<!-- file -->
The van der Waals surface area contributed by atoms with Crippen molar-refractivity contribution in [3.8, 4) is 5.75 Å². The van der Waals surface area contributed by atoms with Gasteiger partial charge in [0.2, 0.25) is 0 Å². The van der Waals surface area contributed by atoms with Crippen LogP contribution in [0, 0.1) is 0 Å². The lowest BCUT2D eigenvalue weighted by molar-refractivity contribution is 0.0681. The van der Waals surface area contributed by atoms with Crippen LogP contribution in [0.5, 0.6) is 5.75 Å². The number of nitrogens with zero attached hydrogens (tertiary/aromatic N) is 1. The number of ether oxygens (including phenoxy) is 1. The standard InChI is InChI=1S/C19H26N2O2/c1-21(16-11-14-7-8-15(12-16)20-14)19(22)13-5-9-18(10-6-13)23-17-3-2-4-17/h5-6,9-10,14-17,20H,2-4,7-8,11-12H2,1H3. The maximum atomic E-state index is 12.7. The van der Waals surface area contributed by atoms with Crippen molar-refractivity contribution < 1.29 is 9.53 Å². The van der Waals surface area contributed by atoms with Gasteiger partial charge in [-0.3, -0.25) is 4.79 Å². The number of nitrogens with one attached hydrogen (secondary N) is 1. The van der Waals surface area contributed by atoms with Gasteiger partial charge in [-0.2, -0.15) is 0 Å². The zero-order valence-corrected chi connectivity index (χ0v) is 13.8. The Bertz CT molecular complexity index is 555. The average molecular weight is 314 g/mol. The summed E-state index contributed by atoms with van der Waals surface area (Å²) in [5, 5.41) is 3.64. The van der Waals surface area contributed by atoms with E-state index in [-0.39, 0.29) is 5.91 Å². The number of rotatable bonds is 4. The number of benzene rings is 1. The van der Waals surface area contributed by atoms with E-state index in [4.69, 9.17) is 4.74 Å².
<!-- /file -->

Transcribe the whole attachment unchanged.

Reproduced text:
The van der Waals surface area contributed by atoms with Crippen molar-refractivity contribution in [3.8, 4) is 5.75 Å². The van der Waals surface area contributed by atoms with Gasteiger partial charge in [0.2, 0.25) is 0 Å². The van der Waals surface area contributed by atoms with Crippen LogP contribution in [0, 0.1) is 0 Å². The lowest BCUT2D eigenvalue weighted by molar-refractivity contribution is 0.0681. The van der Waals surface area contributed by atoms with Crippen LogP contribution in [0.5, 0.6) is 5.75 Å². The number of nitrogens with zero attached hydrogens (tertiary/aromatic N) is 1. The number of ether oxygens (including phenoxy) is 1. The standard InChI is InChI=1S/C19H26N2O2/c1-21(16-11-14-7-8-15(12-16)20-14)19(22)13-5-9-18(10-6-13)23-17-3-2-4-17/h5-6,9-10,14-17,20H,2-4,7-8,11-12H2,1H3. The maximum atomic E-state index is 12.7. The van der Waals surface area contributed by atoms with Crippen molar-refractivity contribution < 1.29 is 9.53 Å². The van der Waals surface area contributed by atoms with Gasteiger partial charge in [-0.3, -0.25) is 4.79 Å². The number of nitrogens with one attached hydrogen (secondary N) is 1. The van der Waals surface area contributed by atoms with Gasteiger partial charge in [-0.2, -0.15) is 0 Å². The zero-order valence-corrected chi connectivity index (χ0v) is 13.8. The Bertz CT molecular complexity index is 555. The average molecular weight is 314 g/mol. The summed E-state index contributed by atoms with van der Waals surface area (Å²) in [5, 5.41) is 3.64. The van der Waals surface area contributed by atoms with E-state index in [-0.39, 0.29) is 5.91 Å². The number of rotatable bonds is 4. The number of benzene rings is 1. The van der Waals surface area contributed by atoms with E-state index in [4.69, 9.17) is 4.74 Å².